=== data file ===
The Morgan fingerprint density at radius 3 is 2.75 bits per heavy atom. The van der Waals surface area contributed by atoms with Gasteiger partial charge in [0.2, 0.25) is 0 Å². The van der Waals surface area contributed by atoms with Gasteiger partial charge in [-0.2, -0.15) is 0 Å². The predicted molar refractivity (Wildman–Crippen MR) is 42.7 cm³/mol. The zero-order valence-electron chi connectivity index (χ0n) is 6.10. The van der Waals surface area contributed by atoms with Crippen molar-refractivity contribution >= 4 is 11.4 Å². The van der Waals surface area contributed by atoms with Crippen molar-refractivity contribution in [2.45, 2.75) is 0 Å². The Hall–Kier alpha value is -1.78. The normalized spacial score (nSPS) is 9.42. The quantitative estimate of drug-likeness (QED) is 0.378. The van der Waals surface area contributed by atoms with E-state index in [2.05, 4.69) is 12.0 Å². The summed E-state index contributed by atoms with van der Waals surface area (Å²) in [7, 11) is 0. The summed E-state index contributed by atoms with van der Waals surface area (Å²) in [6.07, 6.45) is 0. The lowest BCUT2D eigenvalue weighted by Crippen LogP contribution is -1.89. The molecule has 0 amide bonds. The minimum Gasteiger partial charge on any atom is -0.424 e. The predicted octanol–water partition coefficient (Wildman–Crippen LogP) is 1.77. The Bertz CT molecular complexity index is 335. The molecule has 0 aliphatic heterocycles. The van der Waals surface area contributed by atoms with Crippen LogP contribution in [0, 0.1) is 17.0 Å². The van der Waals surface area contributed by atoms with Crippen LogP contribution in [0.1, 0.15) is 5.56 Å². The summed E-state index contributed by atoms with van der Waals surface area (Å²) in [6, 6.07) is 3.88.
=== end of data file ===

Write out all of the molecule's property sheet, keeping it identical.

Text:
The Morgan fingerprint density at radius 3 is 2.75 bits per heavy atom. The van der Waals surface area contributed by atoms with Gasteiger partial charge in [0.2, 0.25) is 0 Å². The van der Waals surface area contributed by atoms with Gasteiger partial charge in [-0.2, -0.15) is 0 Å². The predicted molar refractivity (Wildman–Crippen MR) is 42.7 cm³/mol. The zero-order valence-electron chi connectivity index (χ0n) is 6.10. The van der Waals surface area contributed by atoms with Crippen molar-refractivity contribution >= 4 is 11.4 Å². The van der Waals surface area contributed by atoms with Crippen molar-refractivity contribution in [2.45, 2.75) is 0 Å². The Hall–Kier alpha value is -1.78. The normalized spacial score (nSPS) is 9.42. The quantitative estimate of drug-likeness (QED) is 0.378. The van der Waals surface area contributed by atoms with E-state index in [2.05, 4.69) is 12.0 Å². The summed E-state index contributed by atoms with van der Waals surface area (Å²) in [7, 11) is 0. The summed E-state index contributed by atoms with van der Waals surface area (Å²) in [6.07, 6.45) is 0. The lowest BCUT2D eigenvalue weighted by Crippen LogP contribution is -1.89. The molecule has 0 amide bonds. The minimum Gasteiger partial charge on any atom is -0.424 e. The predicted octanol–water partition coefficient (Wildman–Crippen LogP) is 1.77. The Bertz CT molecular complexity index is 335. The molecule has 0 aliphatic heterocycles. The van der Waals surface area contributed by atoms with Crippen LogP contribution in [0, 0.1) is 17.0 Å². The van der Waals surface area contributed by atoms with Crippen LogP contribution in [0.1, 0.15) is 5.56 Å². The summed E-state index contributed by atoms with van der Waals surface area (Å²) in [6, 6.07) is 3.88.